Roger Capron, the fire of creation

A life spent drawing. The son of a bank executive, nothing predestined Roger Capron to ceramics except this taste for the line which made him notice from an early age by a teacher, in Enghien-les-Bains (Val -d’Oise), where he grew up. At the other end of France, in Vallauris (Alpes-Maritimes), he will become the only French ceramist of his time who has both accomplished an important artistic work and founded a leading industrial company.

“Making beauty within everyone’s reach”, such was the ambition of Capron – according to the formula of René Gabriel, his master at the School of Applied Arts –, which led him very early to produce in series. In the movement of rediscovery of ceramics of the 1950s, at work for a few years, its production remains very coveted, explains Jean-Jacques Wattel, expert in decorative arts of the XXe century (and collector of artists’ ceramics from the 1950s), “particularly because his colored earthenware is very emblematic of the period: after the war, young people arrived with the desire to break with the austerity of the 1930s. Their creation is very fresh, there is great freedom, great gaiety… Today, all that pleases”.

In fact: out of print for several years, the monograph dedicated to him by Pierre Staudenmeyer is reappearing this spring in a very beautiful expanded edition (Norma, 208 pages), responding to the urgent requests of amateurs.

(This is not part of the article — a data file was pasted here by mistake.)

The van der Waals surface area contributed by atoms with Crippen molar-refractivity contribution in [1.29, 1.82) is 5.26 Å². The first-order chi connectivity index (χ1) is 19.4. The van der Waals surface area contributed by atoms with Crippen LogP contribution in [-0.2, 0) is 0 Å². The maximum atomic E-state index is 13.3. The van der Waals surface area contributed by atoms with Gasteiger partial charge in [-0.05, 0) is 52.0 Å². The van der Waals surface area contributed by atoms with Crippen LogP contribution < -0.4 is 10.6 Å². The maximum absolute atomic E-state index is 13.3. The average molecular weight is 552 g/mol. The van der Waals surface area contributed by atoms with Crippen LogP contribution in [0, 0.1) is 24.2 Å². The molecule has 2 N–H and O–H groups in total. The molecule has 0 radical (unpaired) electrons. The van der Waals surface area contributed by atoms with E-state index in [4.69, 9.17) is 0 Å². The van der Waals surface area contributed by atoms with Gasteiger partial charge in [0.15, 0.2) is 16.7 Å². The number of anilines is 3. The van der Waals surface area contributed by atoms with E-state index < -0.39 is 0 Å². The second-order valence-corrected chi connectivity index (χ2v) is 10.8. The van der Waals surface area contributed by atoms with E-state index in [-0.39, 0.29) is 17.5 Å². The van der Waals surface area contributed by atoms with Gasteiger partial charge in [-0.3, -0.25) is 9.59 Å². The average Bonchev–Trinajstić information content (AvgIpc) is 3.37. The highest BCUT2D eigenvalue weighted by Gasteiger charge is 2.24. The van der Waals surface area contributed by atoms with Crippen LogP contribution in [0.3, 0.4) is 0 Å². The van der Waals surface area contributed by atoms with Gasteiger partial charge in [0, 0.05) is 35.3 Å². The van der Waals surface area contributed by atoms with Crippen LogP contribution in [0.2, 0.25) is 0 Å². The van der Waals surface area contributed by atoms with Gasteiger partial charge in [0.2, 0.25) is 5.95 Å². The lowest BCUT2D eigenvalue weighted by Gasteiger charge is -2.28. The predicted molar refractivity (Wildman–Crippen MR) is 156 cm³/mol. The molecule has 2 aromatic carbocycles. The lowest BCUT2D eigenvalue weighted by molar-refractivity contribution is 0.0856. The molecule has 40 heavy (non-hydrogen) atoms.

Set of tables, earthenware, around 1960.
Floor of the former Byblos dance floor in Saint-Tropez, now the patio of the spa, created with Jean Derval in 1968.

Better to have a guide to follow the thread of the work of this man who will never stop renewing himself. Because behind the signature there is a past life to be created. Not only vases, lamps or tables which today are snapped up in auction houses or galleries, but also gigantic decorative panels or sculptures several meters high. “There is, in the work of the potter, not only the element to contain but also to build”, affirmed Roger Capron who, very early on, asserted his taste for architectural ceramics.

It is this facet that particularly affects Olivia Cognet, a French ceramist who, after spending a few years in Los Angeles, where she trained, chose to settle in Vallauris. Avenue Clemenceau, it occupies part of the Labyrinth, Capron’s former boutique gallery, which can be identified by a beautiful sandstone medallion in two shades of white that he himself sculpted and cast into the ground on the sidewalk.

The summer kitchen on the patio of Roger Capron's former boutique gallery, now partly occupied by the ceramist Olivia Cognet, in Vallauris.

For Olivia Cognet as for her neighbor Tino Aiello, seventh generation of potters, there is a certain pride in working in these places which still bear the mark of the master – from the patio with its summer kitchen to the samples of tiles making up a carpet of variegated ground. Around 5 p.m., the lights flicker. With a smile full of respect, Olivia Cognet and her team evoke the idea that Roger Capron might sometimes drop by to greet them… Picasso, who lived in Vallauris between 1948 and 1955, is not the only specter hovering over the city.

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